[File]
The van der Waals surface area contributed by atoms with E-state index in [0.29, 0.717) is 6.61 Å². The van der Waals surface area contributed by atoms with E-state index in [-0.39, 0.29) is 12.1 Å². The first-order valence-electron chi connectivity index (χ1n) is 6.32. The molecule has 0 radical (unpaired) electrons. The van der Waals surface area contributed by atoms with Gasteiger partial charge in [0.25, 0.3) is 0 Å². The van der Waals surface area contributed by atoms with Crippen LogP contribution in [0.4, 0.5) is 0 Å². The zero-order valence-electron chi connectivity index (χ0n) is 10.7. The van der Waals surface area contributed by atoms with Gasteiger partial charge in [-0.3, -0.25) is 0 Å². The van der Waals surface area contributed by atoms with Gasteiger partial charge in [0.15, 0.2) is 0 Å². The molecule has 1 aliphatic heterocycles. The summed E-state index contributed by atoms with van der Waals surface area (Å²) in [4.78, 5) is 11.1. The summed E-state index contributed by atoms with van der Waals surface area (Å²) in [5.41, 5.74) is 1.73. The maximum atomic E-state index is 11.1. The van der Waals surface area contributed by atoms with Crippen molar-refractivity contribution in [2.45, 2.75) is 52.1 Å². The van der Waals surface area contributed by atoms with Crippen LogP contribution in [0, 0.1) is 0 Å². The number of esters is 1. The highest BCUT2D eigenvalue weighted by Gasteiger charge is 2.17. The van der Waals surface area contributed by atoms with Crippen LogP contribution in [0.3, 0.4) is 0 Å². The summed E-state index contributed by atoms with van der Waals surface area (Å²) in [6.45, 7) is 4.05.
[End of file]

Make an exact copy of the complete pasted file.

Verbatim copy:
The van der Waals surface area contributed by atoms with E-state index in [0.29, 0.717) is 6.61 Å². The van der Waals surface area contributed by atoms with E-state index in [-0.39, 0.29) is 12.1 Å². The first-order valence-electron chi connectivity index (χ1n) is 6.32. The molecule has 0 radical (unpaired) electrons. The van der Waals surface area contributed by atoms with Gasteiger partial charge in [0.25, 0.3) is 0 Å². The van der Waals surface area contributed by atoms with Crippen LogP contribution in [0.4, 0.5) is 0 Å². The zero-order valence-electron chi connectivity index (χ0n) is 10.7. The van der Waals surface area contributed by atoms with Gasteiger partial charge in [-0.3, -0.25) is 0 Å². The van der Waals surface area contributed by atoms with Gasteiger partial charge in [0.15, 0.2) is 0 Å². The molecule has 1 aliphatic heterocycles. The summed E-state index contributed by atoms with van der Waals surface area (Å²) in [4.78, 5) is 11.1. The summed E-state index contributed by atoms with van der Waals surface area (Å²) in [5.41, 5.74) is 1.73. The maximum atomic E-state index is 11.1. The van der Waals surface area contributed by atoms with Crippen molar-refractivity contribution in [2.45, 2.75) is 52.1 Å². The van der Waals surface area contributed by atoms with Crippen LogP contribution in [0, 0.1) is 0 Å². The number of esters is 1. The highest BCUT2D eigenvalue weighted by Gasteiger charge is 2.17. The van der Waals surface area contributed by atoms with Crippen LogP contribution in [0.3, 0.4) is 0 Å². The summed E-state index contributed by atoms with van der Waals surface area (Å²) in [6.45, 7) is 4.05.